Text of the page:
Leadership in higher education: 14 pieces of food for thought

A useful little article from the Guardian HE network on some leadership tips.

There’s nothing here that might not already have been covered in LFHE courses, or in our own Leading for Success programme.

The article usefully concludes with a summary of desirable leadership qualities:

“Humility, competence, ability to simultaneously ‘own’ issues/stories and still give credit to those who did the hard work. Political skill, both internally and externally, is good . Never losing sight of the bigger picture, the ability to think and act strategically, compassion and a sense of humour”

Venture Capital and MOOCs

In “Venture Capital’s Massive, Terrible Idea For The Future Of College“, Maria Bustillos highlights some of the more interesting and less sensational issues around MOOCs.

She includes reference to a debate between” Aaron Bady and Clay Shirky who had an exchange recently on Inside Higher Ed that sheds light on the current thinking regarding MOOCs among academics.

“The two represent a certain polarity within the academy. Bady, known on Twitter and in the blogosphere aszunguzungu, is a Ph.D. student in African literature at UC Berkeley, where he teaches; he’s also a well-known writer on politics and culture. For all the edginess of his style and his high profile on social media, Bady is a newly-minted prof in the classic mold: a scholar largely concerned with learning (and teaching) from the past. Shirky, though he has taught at NYU for over a decade, is a hypermodern public intellectual and author, a mandarin of the Internet, focused on the future.”

The views of these two well know protagonists are expounded, together with an indication of where they agree. A useful diversion is provided of Richard Feynman teaching polarisation of light – always going to appeal to a physical scientist.

But in Maria’s concluding comments, we see:

“MOOCs are an essentially authoritarian structure; a one-way process in which the student is a passive recipient required to do nothing except “learn.” What he “learns” is only useful if it results in direct, measurable economic production. (Hence, for example, a degree in literature has an economic value of zero.) As a convenient by-product, the purveyors of this “education” can be “incentivized” by the profit motive. The invisible hand at work once again.

Or we can look at education as an interactive process whereby the job of the teacher is to encourage the student to think, thereby introducing him to an adult world in which he may devise a contributon of his own making.”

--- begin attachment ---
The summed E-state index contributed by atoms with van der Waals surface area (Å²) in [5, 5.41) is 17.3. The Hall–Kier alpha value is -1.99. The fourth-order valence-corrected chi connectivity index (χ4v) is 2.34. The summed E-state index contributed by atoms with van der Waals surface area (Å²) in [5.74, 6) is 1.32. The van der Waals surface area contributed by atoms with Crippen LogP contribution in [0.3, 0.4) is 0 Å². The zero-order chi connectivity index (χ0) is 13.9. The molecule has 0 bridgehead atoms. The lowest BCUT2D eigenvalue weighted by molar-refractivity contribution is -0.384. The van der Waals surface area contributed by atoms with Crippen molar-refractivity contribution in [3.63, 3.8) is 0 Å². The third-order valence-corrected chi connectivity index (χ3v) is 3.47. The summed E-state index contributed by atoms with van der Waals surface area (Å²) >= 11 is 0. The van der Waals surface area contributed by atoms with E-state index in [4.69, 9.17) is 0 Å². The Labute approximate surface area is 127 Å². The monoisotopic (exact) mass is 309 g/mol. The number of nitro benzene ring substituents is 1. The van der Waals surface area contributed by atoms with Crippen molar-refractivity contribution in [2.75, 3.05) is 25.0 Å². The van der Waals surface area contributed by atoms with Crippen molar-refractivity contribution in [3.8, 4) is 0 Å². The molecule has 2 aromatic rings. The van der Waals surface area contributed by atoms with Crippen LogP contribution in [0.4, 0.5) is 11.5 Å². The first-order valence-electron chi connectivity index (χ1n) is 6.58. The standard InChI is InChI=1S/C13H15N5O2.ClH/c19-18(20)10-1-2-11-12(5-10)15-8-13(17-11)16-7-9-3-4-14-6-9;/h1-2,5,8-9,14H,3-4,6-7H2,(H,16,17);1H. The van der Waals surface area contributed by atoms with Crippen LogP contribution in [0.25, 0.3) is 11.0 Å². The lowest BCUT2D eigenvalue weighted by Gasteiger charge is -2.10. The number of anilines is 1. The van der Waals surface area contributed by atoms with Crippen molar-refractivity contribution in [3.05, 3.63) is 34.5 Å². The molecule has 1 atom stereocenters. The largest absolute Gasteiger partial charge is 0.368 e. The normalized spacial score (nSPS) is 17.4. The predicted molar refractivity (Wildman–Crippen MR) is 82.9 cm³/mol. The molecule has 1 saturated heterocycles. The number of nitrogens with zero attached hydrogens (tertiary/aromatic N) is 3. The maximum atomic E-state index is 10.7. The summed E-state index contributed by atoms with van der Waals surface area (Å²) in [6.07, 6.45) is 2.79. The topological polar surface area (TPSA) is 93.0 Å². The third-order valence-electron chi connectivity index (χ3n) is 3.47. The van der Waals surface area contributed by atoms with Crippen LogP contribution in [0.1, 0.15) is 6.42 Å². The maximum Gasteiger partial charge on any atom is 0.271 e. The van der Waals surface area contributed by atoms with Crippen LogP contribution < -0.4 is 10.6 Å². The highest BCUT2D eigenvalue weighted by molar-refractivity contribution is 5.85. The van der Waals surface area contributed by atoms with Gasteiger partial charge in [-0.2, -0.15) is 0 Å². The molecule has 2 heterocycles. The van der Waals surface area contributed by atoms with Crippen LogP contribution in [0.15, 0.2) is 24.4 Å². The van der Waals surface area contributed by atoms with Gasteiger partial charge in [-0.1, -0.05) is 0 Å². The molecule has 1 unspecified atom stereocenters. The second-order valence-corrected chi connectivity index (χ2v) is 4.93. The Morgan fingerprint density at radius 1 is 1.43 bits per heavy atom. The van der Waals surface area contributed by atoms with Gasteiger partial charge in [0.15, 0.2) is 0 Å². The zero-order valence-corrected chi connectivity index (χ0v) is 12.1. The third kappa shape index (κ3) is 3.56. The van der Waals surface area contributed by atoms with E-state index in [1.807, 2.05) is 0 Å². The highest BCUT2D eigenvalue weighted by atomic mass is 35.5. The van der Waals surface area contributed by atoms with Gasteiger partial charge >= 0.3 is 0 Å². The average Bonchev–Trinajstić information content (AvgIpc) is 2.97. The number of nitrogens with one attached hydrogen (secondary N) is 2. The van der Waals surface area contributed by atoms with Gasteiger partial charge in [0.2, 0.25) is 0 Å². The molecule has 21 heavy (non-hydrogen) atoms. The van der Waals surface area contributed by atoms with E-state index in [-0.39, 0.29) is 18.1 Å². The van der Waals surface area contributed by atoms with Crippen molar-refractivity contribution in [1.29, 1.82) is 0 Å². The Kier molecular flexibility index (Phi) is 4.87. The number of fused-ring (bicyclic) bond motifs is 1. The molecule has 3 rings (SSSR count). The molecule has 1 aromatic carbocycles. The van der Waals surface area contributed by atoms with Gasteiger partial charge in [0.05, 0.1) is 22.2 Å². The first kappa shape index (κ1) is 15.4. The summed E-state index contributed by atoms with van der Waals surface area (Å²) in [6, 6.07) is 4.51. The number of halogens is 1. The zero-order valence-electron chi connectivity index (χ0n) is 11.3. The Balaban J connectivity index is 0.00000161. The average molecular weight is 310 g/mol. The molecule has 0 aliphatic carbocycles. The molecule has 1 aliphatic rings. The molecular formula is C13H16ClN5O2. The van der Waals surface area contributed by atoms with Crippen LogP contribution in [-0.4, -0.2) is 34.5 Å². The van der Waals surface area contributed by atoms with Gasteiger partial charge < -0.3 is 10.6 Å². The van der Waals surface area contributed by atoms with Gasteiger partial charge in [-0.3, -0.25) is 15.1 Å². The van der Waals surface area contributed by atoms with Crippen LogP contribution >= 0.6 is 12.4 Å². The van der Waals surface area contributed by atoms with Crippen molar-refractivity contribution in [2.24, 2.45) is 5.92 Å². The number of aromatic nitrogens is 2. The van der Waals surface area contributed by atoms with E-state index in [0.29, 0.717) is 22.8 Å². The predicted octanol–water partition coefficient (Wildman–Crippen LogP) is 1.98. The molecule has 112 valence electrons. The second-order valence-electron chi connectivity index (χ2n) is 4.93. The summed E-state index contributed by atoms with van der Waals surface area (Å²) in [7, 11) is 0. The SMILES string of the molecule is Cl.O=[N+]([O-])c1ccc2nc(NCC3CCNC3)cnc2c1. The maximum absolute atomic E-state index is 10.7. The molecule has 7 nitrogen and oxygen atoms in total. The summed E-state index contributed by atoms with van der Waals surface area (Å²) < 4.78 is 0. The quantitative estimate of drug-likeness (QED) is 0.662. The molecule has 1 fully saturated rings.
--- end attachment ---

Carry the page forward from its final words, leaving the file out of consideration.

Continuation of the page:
“Let’s put ourselves in the undergraduate student’s position. Someone eighteen years old, embarking on an academic career, might well ask: Will this world welcome me, welcome my potential abilities? Or am I being trained for a life on a hamster wheel? Is my value simply the value of a hamster that can run, a bioform for the Matrix to plug into and extract my essence for the benefit of a larger machine? Is this world full of possibilities, is it asking me to contribute, welcoming my contribution, valuing me for the things known and unknown that I may one day be able to contribute? Or am I being wronged from the start, treated as a “customer,” which all too often means, alas, someone to fleece?

Is the world full of smart and welcoming adults who are interested in what I have to say, encouraging me to work hard and learn and try things, or is it full of thieves and charlatans who are out to rip me off and saddle me with debt and enslave me before I even get a chance to start my adult life??

Let’s consider this from the educator’s point of view, as well. Doesn’t the quality of a culture rely in part on a deep, dynamic interaction between those who are adults now, and those who will be soon?”

The Week University (As We Know It) Ended – or more on MOOCs

The Week University (As We Know It) Ended was published in the Huffington Post, and is one of the most florid tub-thumping articles for MOOCs I have yet read.

Don Tapscott, reporting from Davos, writes:

“At one session here at Davos, the presidents of Harvard, Stanford and MIT all readily acknowledged that the experiments in new models of online learning will soon radically disrupt higher learning.

One expert suggested many universities are facing the early days of bankruptcy. Another predicted there may only be 10 universities that survive this transition.”

Wow. Just 10 universities.

Mind you  in the same article he refers to Sebastian Thrun ” Google vice-president. He led the team that developed the Google self-driving cars that have circled the globe taking pictures of streetscapes for its Street View service.”.

Google has developed a self driving car. Fact. Google have produced streetscapes using Street View. fact. Google HAVE NOT used self driving cars to photograph streetscapes. This is poorly researched journalistic hyperbole.

Maybe the rest of his article should be treated with a suitably large pinch of salt.